The couple from Wuhan had visited the church in Paya Lebar on Jan 19, but reported symptoms only a few days later on Jan 22 and 24. Three members of the church congregation attended church service on the same day as them and were later confirmed to have the virus. One of these three church members had sat on the same seat that the Wuhan couple occupied earlier that day.

Another example of pre-symptomatic transmission was from the Safra Jurong cluster. A woman attended a dinner event there on Feb 15 where she was exposed to a patient with confirmed Covid-19. On Feb 24, she and another woman attended the same singing class and on Feb 26, the first woman developed symptoms, followed by the second woman on Feb 29.

For the cases where the date of exposure could be determined, the researchers also found that pre-symptomatic transmission occurred up to three days before the patient reported symptoms.

Such pre-symptomatic transmission exposure has also been observed in other respiratory viruses such as influenza, the authors noted. 

However, they added that more research is needed to determine how contagious an infected person is during the pre-symptomatic period.

TRANSMISSION THROUGH TALKING, SINGING

Separately, the researchers said that during the pre-symptomatic phase, the virus can also be spread through the generation of droplets — such as through speech and other vocal activities such as singing — and indirectly through contact with contaminated surfaces.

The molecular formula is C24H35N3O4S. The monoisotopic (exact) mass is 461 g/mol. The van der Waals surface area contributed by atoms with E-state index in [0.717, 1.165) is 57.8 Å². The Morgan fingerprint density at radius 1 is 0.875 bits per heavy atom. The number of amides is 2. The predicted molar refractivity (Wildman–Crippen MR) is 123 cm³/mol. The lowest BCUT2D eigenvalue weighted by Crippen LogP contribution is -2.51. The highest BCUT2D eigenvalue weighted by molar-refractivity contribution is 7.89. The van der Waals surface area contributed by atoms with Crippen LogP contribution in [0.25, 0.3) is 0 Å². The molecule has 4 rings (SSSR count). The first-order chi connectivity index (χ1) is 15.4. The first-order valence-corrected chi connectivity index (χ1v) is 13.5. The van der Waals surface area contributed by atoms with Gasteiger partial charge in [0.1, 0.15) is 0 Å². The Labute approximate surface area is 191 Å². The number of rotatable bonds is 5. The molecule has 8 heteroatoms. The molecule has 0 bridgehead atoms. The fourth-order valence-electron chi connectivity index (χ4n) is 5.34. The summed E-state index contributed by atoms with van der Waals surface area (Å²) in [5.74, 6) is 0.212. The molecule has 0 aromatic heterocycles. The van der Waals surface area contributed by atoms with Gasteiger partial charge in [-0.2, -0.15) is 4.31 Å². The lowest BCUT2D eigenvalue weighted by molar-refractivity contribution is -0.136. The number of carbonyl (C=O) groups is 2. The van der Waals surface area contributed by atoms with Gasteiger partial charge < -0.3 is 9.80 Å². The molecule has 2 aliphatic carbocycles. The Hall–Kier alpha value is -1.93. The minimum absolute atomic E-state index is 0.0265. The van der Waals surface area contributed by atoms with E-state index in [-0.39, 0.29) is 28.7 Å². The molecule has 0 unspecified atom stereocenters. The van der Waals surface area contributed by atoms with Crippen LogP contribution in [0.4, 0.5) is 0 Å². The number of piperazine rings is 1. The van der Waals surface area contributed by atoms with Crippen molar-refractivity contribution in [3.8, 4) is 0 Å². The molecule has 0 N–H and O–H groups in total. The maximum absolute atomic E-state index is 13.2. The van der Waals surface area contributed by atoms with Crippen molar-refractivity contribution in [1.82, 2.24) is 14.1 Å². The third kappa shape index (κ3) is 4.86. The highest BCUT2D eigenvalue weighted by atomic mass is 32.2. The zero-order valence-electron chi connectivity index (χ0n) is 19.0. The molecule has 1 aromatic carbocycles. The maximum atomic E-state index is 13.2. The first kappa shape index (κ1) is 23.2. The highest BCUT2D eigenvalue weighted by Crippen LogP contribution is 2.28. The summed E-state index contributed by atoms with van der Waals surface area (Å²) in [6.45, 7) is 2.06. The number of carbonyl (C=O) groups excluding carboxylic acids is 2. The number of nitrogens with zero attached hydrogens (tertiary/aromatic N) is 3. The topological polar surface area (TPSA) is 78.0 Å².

This is why aside from appealing to the authorities to take into account pre-symptomatic transmission when contact tracing, the authors stressed the importance of safe distancing to curb the spread of the virus.

Approached by TODAY to comment on the findings, infectious disease specialist Leong Hoe Nam from Mount Elizabeth Novena Hospital emphasised the need for the public to comply with the existing safe-distancing measures to arrest the transmission.

He said: “Our compliance with safe-distancing measures needs to be ramped up. If you look at the people who are getting sick, they are younger people who are less symptomatic and who may inadvertently and unknowingly pass the infection to someone.

“That is why those who show mild symptoms should not go out.”

LIMITATIONS OF THE STUDY

However, the researchers acknowledged that the findings of the report are limited by several factors.

For one thing, it is possible that an unknown source might have initiated the clusters that were highlighted, though they added that this is less likely given Singapore’s strong surveillance systems and that there was no widespread community transmission of Covid-19 at the time.

Separately, the patient’s reporting of symptoms may not be entirely accurate, especially if the symptoms they experienced were mild, and this would therefore cast doubt on the duration of the pre-symptomatic period.

Lastly, because detection and surveillance measures have focused on testing symptomatic individuals, it is to be expected that some asymptomatic individuals have flown under the radar.

Related topics

Covid-19 coronavirus coronavirus transmission symptoms contact tracing